As I said to Deputy Thomas Byrne, I did increase the release time to teaching principals. Deputy Maureen O'Sullivan mentioned the onslaught of curricular change but many others would say that we are reforming a curricular system that was not serving pupils as well as it should. Much work has gone into improving the reading programme at primary level and we are seeing the impact. Our ten year olds now have the best reading standards in Europe, and that is the result of implementation of curricular change and changing the way that material is taught in classrooms. That requires release for continuing professional development training of teachers to look at the new way of doing things.

We are seeing more use of data, and even in education there is a concentration on data to see how things are going and how things are being done better. These are not all unnecessary requirements and that is the point that must be made. Perhaps we can take out unnecessary requirements but the things that have been done, such as child protection and better curriculums, have been done after talking to experts on how we could best improve outcomes for children and then seeking to work with principals to implement it. That is other side of why we are doing some of these things, and we do recognise the pressure of continual change.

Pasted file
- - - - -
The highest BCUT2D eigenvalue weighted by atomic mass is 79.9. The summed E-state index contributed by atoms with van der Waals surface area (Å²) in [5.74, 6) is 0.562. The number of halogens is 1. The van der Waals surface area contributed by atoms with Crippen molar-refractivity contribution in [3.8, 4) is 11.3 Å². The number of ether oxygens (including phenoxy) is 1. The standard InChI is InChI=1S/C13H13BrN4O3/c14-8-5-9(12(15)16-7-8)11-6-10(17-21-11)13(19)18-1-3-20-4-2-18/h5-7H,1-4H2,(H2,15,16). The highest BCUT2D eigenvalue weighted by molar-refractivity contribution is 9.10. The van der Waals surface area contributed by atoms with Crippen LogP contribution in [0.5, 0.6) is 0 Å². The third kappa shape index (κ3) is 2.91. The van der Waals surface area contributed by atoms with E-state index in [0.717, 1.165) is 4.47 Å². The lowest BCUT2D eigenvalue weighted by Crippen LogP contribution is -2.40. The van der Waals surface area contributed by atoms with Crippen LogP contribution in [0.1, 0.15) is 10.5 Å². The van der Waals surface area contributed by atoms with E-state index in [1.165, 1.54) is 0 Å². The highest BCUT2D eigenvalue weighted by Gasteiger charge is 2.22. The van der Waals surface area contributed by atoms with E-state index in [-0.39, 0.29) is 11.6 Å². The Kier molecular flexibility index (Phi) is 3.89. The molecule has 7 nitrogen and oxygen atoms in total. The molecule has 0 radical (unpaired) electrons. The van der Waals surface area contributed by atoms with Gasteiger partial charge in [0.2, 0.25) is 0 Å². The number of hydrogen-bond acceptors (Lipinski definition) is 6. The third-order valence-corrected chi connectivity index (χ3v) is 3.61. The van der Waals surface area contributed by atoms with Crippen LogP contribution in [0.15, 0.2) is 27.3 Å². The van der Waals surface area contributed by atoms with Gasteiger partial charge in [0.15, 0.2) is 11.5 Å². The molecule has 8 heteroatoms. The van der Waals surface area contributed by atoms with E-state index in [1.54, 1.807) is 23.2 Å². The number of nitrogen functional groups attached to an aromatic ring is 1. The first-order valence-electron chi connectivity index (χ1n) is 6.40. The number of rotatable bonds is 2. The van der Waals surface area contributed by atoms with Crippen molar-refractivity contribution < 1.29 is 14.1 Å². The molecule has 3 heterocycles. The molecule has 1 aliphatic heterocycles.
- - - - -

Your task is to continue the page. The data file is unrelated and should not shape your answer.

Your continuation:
Before we go into the other questions, I point out that six and half minutes are allocated to each question. There are 30 seconds to put a question, two minutes for a response, and one minute each for a supplementary, a response, a second supplementary and a second response. I ask everybody to stick to their times as much as they can because, as I always say, the more we go over, the more people are left out at the end. I hope we will try to keep to those times.